A new Congress may patch up a few problems, but don't expect a cure
Last Wednesday morning, the clouds scudding over Lake Monona in Madison, Wis., did little to obscure Tammy Baldwin's bright view of the future. "I think we have the chance to make some real changes to healthcare," said the Democratic representative, who had celebrated her return to the U.S. House for a fifth term the night before on a terrace by the lake. The liberal Baldwin is cosponsor of a bill, with conservative Republican Tom Price of Georgia, to allow states to experiment with different ways to expand coverage and access. Not only does the bill enjoy broad bipartisan support, "but with the Democratic takeover of the House, we can move on the bigger issues. Democrats recognize healthcare is an immediate crisis," Baldwin says.
Indeed, crisis is a word being used more and more often to describe the U.S. healthcare system. Medicare is going to cost a staggering $30 trillion over the next 75 years, "and no one has any idea how we are going to pay for this," says Robert Moffit, head of health policy studies for the conservative Heritage Foundation. Plus we're not getting enough for the money: A 2003 study in the New England Journal of Medicine showed that only about half of all adults get the medical care recommended in established guidelines. And no one is doing anything about the more than 46 million Americans who are uninsured. "Congress has, in many ways, been asleep at the wheel," says Jeanne Lambrew, a health-policy expert at George Washington University.
Lawmakers are unlikely to wake up and enact major overhauls during the next two years, despite Baldwin's optimism. Big fixes will remain stuck in ideological gridlock, though small changes-such as allowing Americans to buy drugs from abroad or expanding state insurance coverage for low-income children-are possible, say a broad spectrum of policy analysts and congressional strategists. But larger reforms, such as incoming House Speaker Nancy Pelosi's proposal to let Medicare negotiate prices directly with drug companies, are likely to hit a wall in the Senate, where Republicans are still strong enough to hold up legislation and have genuine antipathy to expanding government programs. "Changing the drug benefit is not going to happen," says a high-ranking Senate aide.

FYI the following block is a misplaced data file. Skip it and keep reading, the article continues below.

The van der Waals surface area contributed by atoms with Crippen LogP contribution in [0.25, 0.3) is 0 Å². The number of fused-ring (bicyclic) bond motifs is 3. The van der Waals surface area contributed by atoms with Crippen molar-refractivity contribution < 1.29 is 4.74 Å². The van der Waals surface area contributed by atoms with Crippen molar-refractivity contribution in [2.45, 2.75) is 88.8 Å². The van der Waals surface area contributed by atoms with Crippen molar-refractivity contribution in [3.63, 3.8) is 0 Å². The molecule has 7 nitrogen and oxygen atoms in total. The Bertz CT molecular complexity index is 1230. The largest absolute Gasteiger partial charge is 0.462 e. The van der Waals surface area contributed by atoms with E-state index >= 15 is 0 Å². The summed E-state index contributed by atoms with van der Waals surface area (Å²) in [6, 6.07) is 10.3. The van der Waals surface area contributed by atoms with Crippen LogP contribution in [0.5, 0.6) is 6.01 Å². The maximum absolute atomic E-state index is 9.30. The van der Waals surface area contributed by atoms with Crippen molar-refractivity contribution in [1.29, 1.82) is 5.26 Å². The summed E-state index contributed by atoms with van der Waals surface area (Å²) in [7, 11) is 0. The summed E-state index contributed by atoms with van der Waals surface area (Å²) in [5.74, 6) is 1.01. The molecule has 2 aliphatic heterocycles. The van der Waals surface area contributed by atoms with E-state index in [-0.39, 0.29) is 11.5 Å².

The problem is that there are deep, genuine divisions in how to fix healthcare. It's not just playing politics, says Price, an orthopedic surgeon who just won his second term: "Representative Pelosi and Tammy Baldwin may believe that a single-payer system is the answer. I think it would be a complete disaster for medicine." Letting Medicare negotiate drug prices, many conservative analysts think, would simply reduce the supply"That's what price controls do," says Moffitnot contain costs. Baldwin, on the other hand, points to countries like Canada "that buy in bulk for lower prices and don't have shortfalls."
States' rights. The beauty of the bill that she and Price put together, Baldwin adds, is that it gets away from theoretical debates: "We give states the ability to experiment with different systems. We'll actually get to see what works and what doesn't." States would propose plans for children's health insurance, elder care, or drug subsidies to a bipartisan congressional commission. It would pick a slate of proposals, and Congress would vote yes or no on the slate. States would then get money to try these things out for five years. A similar bill in the Senate, cosponsored by Ohio Republican George Voinovich and New Mexico Democrat Jeff Bingaman, is also on the table. "This is the first thing we're going to act on," says Voinovich spokesman Chris Paulitz. "We think it's important, and we think we can get it passed."
States, in fact, are becoming laboratories for health reform, says Mark McClellan, former head of the Centers for Medicare and Medicaid Services. "Massachusetts passed a way to expand insurance, and other states, like New Mexico, are considering it, too. I think states are where the action is now, and their experiments may eventually start some national movements."
Federally, there are some other opportunities for action come January. Funding for the State Children's Health Insurance Program has to be renewed, and that gives Congress the chance to broaden eligibility or shift funds for more preventive care. Drug reimportation is already beginning to garner bipartisan support. But anything more extensive, even if it moves through Congress, "is probably going to run into President Bush's veto pen," says Henry Aaron, a health policy analyst at the Brookings Institution. "And that pen may get quite a workout."
This story appears in the November 20, 2006 print edition of U.S. News & World Report.